The 15 best Brazilian restaurants in NYC. (Matt Tervooren for The Infatuation)

Thanks to reader Zlata for today’s photo from Central Park!

The Briefly for November 17-19, 2020 – The “There Are No Consequences” Tuesday Edition

The latest NYC news digest: Cuomo works to undermind de Blasio (again), 2020 mall Santas are sadder than usual, teens are scarier than usual, the best Indian, and more

Today – Low: 31˚ High: 49˚
Mostly cloudy throughout the day.

Review: The new Yellow Rose in the East Village, which opens at 8 am on Sundays for breakfast tacos in addition to its Texas-inspired fare. (Robert Sietsema for Eater)

Video: Many of us aren’t getting to LaGuardia any time soon. For those of us not traveling, check out the airport’s new water show. (Will Gleason for Time Out)

“I think there has to be consequences for anyone who doesn’t wear a mask.” More hollow words from the mayor when asked about the NYPD not wearing masks. (Matt Troutman for Patch)

There’s a Twitter account dedicated to photos of the NYPD without masks. (@nypdmaskwatch)

The city is implementing new rules for outdoor dining, which include additional barriers, moving outdoor setups when it snows, making curbside seating barriers sturdier, and more. (Erika Adams for Eater)

The MTA is adding voices of “iconic New Yorkers” to subway announcements. (ShayeWeaver for Time Out)

This dystopian year will be capped off with mall Santas wearing plastic shields sitting behind plexiglass sheets. (Noah Singer for Brooklyn Eagle)

Take a look at five zip codes that are testing over 5% for Covid-19. (Robert Pozarycki for amNewYork Metro)

The city’s 3% positivity threshold will trigger a school shutdown, but Governor Cuomo is going on TV to undermine whatever confidence the city has left in MAyor de Blasio, saying the 3% threshold could change. (Matt Troutman for Patch)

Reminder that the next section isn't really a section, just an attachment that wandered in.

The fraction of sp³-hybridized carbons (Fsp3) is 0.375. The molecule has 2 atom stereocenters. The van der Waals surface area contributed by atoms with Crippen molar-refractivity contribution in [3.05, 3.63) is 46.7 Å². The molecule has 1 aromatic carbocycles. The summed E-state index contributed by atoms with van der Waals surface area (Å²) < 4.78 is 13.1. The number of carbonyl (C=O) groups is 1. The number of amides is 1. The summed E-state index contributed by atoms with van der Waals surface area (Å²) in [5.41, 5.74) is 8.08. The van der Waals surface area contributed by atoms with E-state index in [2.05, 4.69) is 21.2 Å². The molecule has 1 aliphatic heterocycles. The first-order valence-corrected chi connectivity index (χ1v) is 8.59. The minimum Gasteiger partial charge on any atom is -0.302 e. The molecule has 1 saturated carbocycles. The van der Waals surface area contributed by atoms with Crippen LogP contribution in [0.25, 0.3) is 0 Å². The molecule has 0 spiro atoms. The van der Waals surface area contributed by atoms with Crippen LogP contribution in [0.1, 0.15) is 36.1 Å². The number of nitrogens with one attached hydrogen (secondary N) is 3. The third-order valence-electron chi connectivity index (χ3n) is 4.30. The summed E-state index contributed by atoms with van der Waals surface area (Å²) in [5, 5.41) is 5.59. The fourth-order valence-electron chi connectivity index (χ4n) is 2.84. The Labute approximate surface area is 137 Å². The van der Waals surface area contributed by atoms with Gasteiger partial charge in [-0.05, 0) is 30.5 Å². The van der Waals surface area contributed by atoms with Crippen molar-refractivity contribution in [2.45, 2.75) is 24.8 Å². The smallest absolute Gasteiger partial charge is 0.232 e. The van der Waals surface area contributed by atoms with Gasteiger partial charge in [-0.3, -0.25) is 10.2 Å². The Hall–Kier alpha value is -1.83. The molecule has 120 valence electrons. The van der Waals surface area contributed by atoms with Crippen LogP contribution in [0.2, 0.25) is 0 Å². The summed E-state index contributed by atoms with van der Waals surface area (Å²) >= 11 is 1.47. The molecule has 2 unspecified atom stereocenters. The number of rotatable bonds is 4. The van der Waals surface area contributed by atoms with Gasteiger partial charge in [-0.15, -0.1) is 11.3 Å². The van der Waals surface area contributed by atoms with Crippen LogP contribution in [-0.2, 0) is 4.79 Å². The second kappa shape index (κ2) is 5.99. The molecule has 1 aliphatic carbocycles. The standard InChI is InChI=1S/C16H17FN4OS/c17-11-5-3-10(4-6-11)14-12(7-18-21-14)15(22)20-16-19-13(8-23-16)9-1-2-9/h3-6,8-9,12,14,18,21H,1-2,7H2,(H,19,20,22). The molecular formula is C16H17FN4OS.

Also bandied about by Governor Cuomo during television interviews is shutting down indoor dining in NYC. (Christina Izzo for Time Out)

Seeing a group of teens on the subway during normal times? Scary. Seeing a group of teens on the subway during the pandemic? Terrifying. Teens ended October with a Covid-19 positivity rating of 3.9%. (Elizabeth Kim for Gothamist)

We’re getting a real look at what outdoor dining could look like this winter, as temperatures are expected to drop below freezing for the first time this season. (Ben Yakas and Scott Lynch for Gothamist)

Own your own Ol’ Dirty Bastard action figure. (Amanda Hatfield for BrooklynVegan)

The Gowanus Canal dredging is officially underway. 72,400 cubic yards of black mayonnaise are expected to be removed. Cleanup is expected to continue for at least another decade. (Kevin Duggan for Brooklyn Paper)

Speaking of things that will take a while, the city’s tourism industry isn’t projected to return to pre-pandemic levels until late 2024. Get ready for a lot of staycation advertising campaigns in the meantime. (Jen Chung for Gothamist)

Restoration on the Endale Arch in Prospect Park has been completed and the result is an absolutely beautiful sight. (Shaye Weaver for Time Out)

Disney is teaming up with Roberta’s to offer Disney-themed pizzas for Thanksgiving. It is exceptionally weird to think that the “Donald” pizza includes any meat on it (it includes sausage). (Emily Davenport for amNewYork Metro)

How did Mark Szuszkievicz, a Republican QAnon supporter, get so many votes in Coney Island’s Democratic district? (Rose Adams for Brooklyn Paper)

FIT offered “free” temporary housing to its laid-off dorm workers in late October, after they learned they would lose their jobs, health insurance, and homes in the residence halls. Some were paid less than $17,000 a year. Last week they learned the housing ain’t free. (Gabriel Sandoval for The City)

The best Indian restaurants in NYC. (Hannah Albertine, Nikko Duren, and Arden Shore for The Infatuation)

Thanks to reader Flo for today’s featured photo!